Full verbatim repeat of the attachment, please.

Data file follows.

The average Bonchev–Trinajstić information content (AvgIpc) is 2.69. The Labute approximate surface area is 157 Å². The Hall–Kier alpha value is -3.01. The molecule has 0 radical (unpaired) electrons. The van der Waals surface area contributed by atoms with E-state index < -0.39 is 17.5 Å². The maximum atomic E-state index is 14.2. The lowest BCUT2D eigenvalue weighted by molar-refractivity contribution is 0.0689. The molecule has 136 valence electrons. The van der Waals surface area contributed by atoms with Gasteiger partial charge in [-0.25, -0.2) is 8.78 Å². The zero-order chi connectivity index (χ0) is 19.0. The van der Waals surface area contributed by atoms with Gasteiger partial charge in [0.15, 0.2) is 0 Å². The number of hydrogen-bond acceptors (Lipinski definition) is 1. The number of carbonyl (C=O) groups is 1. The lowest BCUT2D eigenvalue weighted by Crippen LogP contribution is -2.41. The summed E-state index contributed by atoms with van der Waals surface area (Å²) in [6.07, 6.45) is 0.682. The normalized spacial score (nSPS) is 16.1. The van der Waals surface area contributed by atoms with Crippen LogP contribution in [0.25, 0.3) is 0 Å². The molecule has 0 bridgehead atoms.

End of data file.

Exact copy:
The average Bonchev–Trinajstić information content (AvgIpc) is 2.69. The Labute approximate surface area is 157 Å². The Hall–Kier alpha value is -3.01. The molecule has 0 radical (unpaired) electrons. The van der Waals surface area contributed by atoms with E-state index < -0.39 is 17.5 Å². The maximum atomic E-state index is 14.2. The lowest BCUT2D eigenvalue weighted by molar-refractivity contribution is 0.0689. The molecule has 136 valence electrons. The van der Waals surface area contributed by atoms with Gasteiger partial charge in [-0.25, -0.2) is 8.78 Å². The zero-order chi connectivity index (χ0) is 19.0. The van der Waals surface area contributed by atoms with Gasteiger partial charge in [0.15, 0.2) is 0 Å². The number of hydrogen-bond acceptors (Lipinski definition) is 1. The number of carbonyl (C=O) groups is 1. The lowest BCUT2D eigenvalue weighted by Crippen LogP contribution is -2.41. The summed E-state index contributed by atoms with van der Waals surface area (Å²) in [6.07, 6.45) is 0.682. The normalized spacial score (nSPS) is 16.1. The van der Waals surface area contributed by atoms with Crippen LogP contribution in [0.25, 0.3) is 0 Å². The molecule has 0 bridgehead atoms.